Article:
I was preparing a lecture for my students on the hidden places where new species might be discovered. As a botanist I've discovered about two dozen new lichen species, usually in unexpected habitats and often, surprisingly, right in front of my nose. In nature, just about wherever you look is a niche where things grow. You just have to look. For example, this scanning electron micrograph of a moss reveals a lichen (the popcorn ball looking things) growing on top of it, using the moss as a surface to gather a little extra light.
In this picture in I took in the moist uplands of Chiapas State in Mexico numerous species of orchid, spanish moss, and other species, are hanging from a tree branch. Who knows what smaller species, probably microscopic, live in the hanging bundles of epiphytes?
What does this have to do with art?
Before on these pages I've discussed how art is an extension of the human brain and body, a kind of biological extension of the artist. Maybe it's because I've spent so much time in recent months squeezing clay, but it seems to me that art is something that gets squeezed out of the artist, something that lives in and with the artist, something that moves from the hidden recesses of the artist out into the open. Part of the strangeness of art I think is that it comes from such a private place. And at the same time, once the work is finished it is "out there" as an expression of that hidden place it emerged from.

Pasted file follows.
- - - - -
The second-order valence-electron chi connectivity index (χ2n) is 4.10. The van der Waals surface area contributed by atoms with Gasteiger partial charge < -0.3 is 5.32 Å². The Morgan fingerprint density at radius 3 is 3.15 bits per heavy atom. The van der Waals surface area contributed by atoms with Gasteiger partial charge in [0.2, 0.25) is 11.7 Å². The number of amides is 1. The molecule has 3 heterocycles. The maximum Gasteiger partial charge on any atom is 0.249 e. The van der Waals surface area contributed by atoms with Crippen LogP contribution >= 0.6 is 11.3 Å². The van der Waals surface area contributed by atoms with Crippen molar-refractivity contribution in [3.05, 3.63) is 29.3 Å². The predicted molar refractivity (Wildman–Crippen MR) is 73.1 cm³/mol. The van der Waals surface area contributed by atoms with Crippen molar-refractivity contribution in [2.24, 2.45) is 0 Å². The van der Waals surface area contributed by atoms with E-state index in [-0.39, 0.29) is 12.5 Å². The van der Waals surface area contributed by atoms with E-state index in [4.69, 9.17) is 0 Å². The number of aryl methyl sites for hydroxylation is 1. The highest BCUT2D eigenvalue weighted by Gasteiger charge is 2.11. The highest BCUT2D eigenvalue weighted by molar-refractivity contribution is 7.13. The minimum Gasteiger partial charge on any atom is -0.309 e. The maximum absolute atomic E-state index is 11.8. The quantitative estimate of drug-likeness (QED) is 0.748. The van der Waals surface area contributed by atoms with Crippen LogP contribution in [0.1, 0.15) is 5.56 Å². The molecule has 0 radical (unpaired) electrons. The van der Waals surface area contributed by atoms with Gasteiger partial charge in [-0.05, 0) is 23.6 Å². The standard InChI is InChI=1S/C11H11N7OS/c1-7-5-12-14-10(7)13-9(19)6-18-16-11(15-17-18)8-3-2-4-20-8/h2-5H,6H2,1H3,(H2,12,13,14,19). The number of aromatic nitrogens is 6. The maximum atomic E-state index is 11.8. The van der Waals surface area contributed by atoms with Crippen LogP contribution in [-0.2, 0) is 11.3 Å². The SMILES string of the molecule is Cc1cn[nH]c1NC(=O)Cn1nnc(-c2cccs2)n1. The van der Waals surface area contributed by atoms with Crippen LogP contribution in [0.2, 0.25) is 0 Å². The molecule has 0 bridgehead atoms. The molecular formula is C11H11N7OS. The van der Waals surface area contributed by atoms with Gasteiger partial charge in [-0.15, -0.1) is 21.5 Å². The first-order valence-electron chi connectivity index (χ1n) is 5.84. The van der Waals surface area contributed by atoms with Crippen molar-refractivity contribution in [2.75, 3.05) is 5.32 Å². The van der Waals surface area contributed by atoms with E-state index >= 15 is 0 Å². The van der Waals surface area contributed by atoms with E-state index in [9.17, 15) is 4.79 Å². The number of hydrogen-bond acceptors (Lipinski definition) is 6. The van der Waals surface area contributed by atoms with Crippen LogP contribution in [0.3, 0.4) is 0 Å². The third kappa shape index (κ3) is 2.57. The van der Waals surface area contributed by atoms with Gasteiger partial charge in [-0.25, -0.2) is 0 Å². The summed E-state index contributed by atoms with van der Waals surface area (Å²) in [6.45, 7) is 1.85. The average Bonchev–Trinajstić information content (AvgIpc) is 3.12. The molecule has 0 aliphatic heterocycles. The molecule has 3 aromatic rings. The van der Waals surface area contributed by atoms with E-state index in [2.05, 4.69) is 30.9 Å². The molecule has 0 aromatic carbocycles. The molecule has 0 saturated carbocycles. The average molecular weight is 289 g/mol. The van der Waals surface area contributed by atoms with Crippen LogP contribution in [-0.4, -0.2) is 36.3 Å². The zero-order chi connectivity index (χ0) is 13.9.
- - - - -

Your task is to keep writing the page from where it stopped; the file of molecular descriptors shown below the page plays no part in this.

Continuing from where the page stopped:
Imagine if all the small critters hidden in the plant bundles on the branch marched out and lined themselves up under a microscope. We would learn something about the habitat, the life cycle, and the evolutionary history of each one. My thought for today: Maybe the work of art reflects a similar set of realities about its maker.
I made this sculpture in the fall. I call it "Olmec Baby's Dog." It's very thick hand-squeezed clay with a pigment and wax finish.